Generations & Memory

This is a comment I was going to post on Matt Walsh’s Blog. Here’s the link if you need it.

I decided to get a free blog post out of it instead, so I can feel special. 

The Previous Generation Speaks. At least one member thereof starts typing in the combox. Not so dramatic when I do it. Too old, I guess. 🙂

By Hornbaker Chelsi, U.S. Fish and Wildlife Service [Public domain], via Wikimedia Commons

Anyway, here’s some perspective. I was born in 1975. When I was in college we heard pretty much the same thing you outline here from every media outlet you could name. There weren’t as many sources back then, so it wasn’t quite as loud and it was easier to ignore. But there is a significant difference, and no one is talking about it. We were told we weren’t moving out of our house, we weren’t being responsible, we weren’t growing up.

But it seems to me that Matt’s generation is having more kids than MINE did. It’s purely anecdotal, but just about everybody I know his age has kids. No not all of them are Christian or even Catholic, and let’s face it, I knew both sets back then, and more besides. It’s not even all the baby showers and and FB blasts, but also just people taking babies to coffee houses, restaurants, airports, parks– just about everywhere public that you can name.

When I was a little kid, everybody had kids. When I was in my teens and twenties, you could walk to a nice park, walking distance from a public school, one that had a really nice swings and what not, spend four hours there in the late afternoon and see NO CHILDREN AT ALL. Not a scary neighborhood, but a safe suburban neighborhood with big trees. A great place to raise kids, but with no kids in it. This was even true on weekends. I’ll pause for a moment for that to sink in.

By Info789 (Own work) [CC0], via Wikimedia Commons

I haunted many parks in the area. It was the same all over. Kids were an endangered species. Guess what, I still haunt parks (I’ll admit, less often than I used to, but often at the same hours of the day) and I see kids. Lots of kids. It would be freakish if I didn’t think that was a sign somebody somewhere has hope for humanity. That’s good, as bad as things are right now. So there you have it. A generational veteran saying something good about the Aughts. Mark your calendar. It may not happen again. 🙂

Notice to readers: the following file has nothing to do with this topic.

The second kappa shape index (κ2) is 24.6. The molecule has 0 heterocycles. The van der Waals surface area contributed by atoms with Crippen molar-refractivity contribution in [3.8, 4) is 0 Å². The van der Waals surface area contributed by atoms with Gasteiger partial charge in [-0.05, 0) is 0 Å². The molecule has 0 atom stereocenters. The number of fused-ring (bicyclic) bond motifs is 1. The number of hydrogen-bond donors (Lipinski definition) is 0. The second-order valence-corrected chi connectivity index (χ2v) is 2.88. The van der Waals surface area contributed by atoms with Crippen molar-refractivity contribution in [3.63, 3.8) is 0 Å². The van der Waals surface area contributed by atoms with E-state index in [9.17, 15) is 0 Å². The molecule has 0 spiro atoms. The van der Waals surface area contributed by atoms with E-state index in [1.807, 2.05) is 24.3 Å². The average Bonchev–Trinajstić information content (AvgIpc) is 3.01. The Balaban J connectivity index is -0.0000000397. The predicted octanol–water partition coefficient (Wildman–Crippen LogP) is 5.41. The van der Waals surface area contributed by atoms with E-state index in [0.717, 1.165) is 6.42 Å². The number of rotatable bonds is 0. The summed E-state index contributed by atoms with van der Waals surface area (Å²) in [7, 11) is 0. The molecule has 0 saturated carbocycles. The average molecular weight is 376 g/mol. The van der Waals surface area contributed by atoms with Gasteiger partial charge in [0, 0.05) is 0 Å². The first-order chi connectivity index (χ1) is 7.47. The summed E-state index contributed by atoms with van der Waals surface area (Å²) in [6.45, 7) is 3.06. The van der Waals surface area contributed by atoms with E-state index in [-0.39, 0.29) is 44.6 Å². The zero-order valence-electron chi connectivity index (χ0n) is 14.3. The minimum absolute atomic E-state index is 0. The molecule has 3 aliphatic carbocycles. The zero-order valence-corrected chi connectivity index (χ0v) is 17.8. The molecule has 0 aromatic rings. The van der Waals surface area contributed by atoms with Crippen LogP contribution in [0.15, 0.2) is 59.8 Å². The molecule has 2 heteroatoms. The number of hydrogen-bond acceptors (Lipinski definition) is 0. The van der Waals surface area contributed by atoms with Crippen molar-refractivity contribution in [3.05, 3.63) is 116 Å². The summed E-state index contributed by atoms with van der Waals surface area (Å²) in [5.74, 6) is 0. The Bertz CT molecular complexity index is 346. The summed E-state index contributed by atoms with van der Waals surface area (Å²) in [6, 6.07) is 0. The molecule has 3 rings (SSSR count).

So if my silly observations have any bearing, you might be more afraid to get married, but as far as I can tell, far braver in the direction continuing the species. That’s a sign of some spunk. Oh, and that whole “Pro Life” movement. You guys just took it over, because apparently, being randomly slaughtered before birth wasn’t noteworthy enough for many of MY generation to get upset over.

We were too busy inventing irony and VR. </snark>

As for kids, most of my friends either waited until they were 30, or… didn’t have them at all. Our generation was not keen on leaving home, but we eventually managed. I’m not saying it’s a good thing, but at least in the Aught’s case, you have more of an excuse, I suppose. But I won’t give it if you won’t take it. Getting jobs these days is hard, especially with all kinds of idiots advocating a $15 minimum wage, and taxing us for daring to get sick.

So it would be an interesting comparison to see how the two generations stack up, wouldn’t it? How good is my memory, really? Or is it geographical differences?

By Hillebrand Steve, U.S. Fish and Wildlife Service [Public domain], via Wikimedia Commons


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